Despite challenges northward, representatives for Assemblymember Susan Eggman (D-Stockton) don’t think political opposition will be a problem for the Bay Area. Last year, Eggman, a former social worker who has experience with substance abuse populations, attempted to pass a bill that would permit testing of supervised injection sites across the state.
It failed, largely due to backlash from law enforcement. This year, she introduced a new bill, AB 186, that would do the same thing in specific counties, including San Francisco. It is the first state bill on supervised consumption services in the country to win legislative votes.
Under existing law, it is a crime to possess, use, or even be in a room where drugs are being unlawfully used. AB 186 would create a highly regulated exception to this policy, making it easier for a safe injection site to survive. Earlier this summer, it passed out of committee with bipartisan support. It now awaits the California Senate.
Eggman’s communications director, Christian Burkin, says he is confident AB 186 will garner the necessary support.
“The California legislature isn’t the U.S. Congress … There are broadly changing attitudes about the ‘drug war’ from both parties,” he said in an interview with Rewire.
Some advocates fear that federal pushback may dampen any SIS growth in the state. Recently, for example, Attorney General Jeff Sessions recommitted to cracking down on drug-related crime and returning to the sentencing minimums of the 1980s. Lydia Bransten, a manager at St. Anthony’s Dining Room, a nonprofit that serves meals and offers a medical clinic in San Francisco, cited the federal government as a major challenge to creating safe injection sites. “The Department of Justice is a significant threat right now. I doubt they’ll look friendly at SIS,” she told Rewire.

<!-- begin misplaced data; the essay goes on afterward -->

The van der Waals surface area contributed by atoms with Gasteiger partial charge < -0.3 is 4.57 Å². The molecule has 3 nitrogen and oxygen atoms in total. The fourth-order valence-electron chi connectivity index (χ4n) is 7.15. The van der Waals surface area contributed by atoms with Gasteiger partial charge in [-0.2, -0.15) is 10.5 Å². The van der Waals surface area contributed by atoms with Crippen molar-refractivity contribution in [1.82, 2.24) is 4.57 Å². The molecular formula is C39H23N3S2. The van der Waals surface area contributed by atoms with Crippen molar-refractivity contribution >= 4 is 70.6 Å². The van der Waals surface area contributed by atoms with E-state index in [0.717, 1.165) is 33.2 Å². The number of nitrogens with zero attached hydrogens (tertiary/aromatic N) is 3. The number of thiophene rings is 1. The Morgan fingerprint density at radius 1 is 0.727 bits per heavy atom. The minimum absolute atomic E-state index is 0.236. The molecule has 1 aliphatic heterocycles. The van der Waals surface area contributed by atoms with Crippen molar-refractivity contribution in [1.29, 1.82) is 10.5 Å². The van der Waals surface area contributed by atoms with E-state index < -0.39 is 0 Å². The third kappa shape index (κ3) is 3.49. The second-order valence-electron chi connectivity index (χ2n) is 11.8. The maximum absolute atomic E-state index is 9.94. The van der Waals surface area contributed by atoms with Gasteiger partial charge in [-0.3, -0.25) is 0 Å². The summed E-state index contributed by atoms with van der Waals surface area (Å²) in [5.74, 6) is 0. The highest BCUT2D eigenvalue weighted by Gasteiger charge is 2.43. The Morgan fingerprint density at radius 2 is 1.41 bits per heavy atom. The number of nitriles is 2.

Still, Burkin said, “What’s going on with Jeff Sessions and the really reactionary direction the federal government is taking is out of step.”
Laura Thomas works for the Drug Policy Alliance, overseeing the organization’s municipal drug strategy work in San Francisco. She says she has been “amazed” by the legislative success of AB 186. Thomas attributes its relative ease at the state level to the presidential administration itself. In fact, she says, “in part because of the direction of the federal government, California legislators feel even more compelled to listen to community and evidence.”
Experts in public health agree, positioning state laws as a primary battleground for combating the opioid crisis. At the task force meeting, Mike Discepola of the San Francisco AIDS Foundation argued that “legal barriers … will dictate what our options are.”
A leader from the San Francisco Drug Users Union who asked that her name be withheld told Rewire that she “gets more confident every time [AB 186] passes another committee, another vote.”
Regardless, and perhaps because of, the controversy and potential pushback from the current presidential administration, the political will in favor of supervised injection sites in San Francisco and other countries is high.
As Burkin said, “California has experience here with doings things that we think are right far before the rest of the country is ready to do themselves and we’ve been proved right many times over.”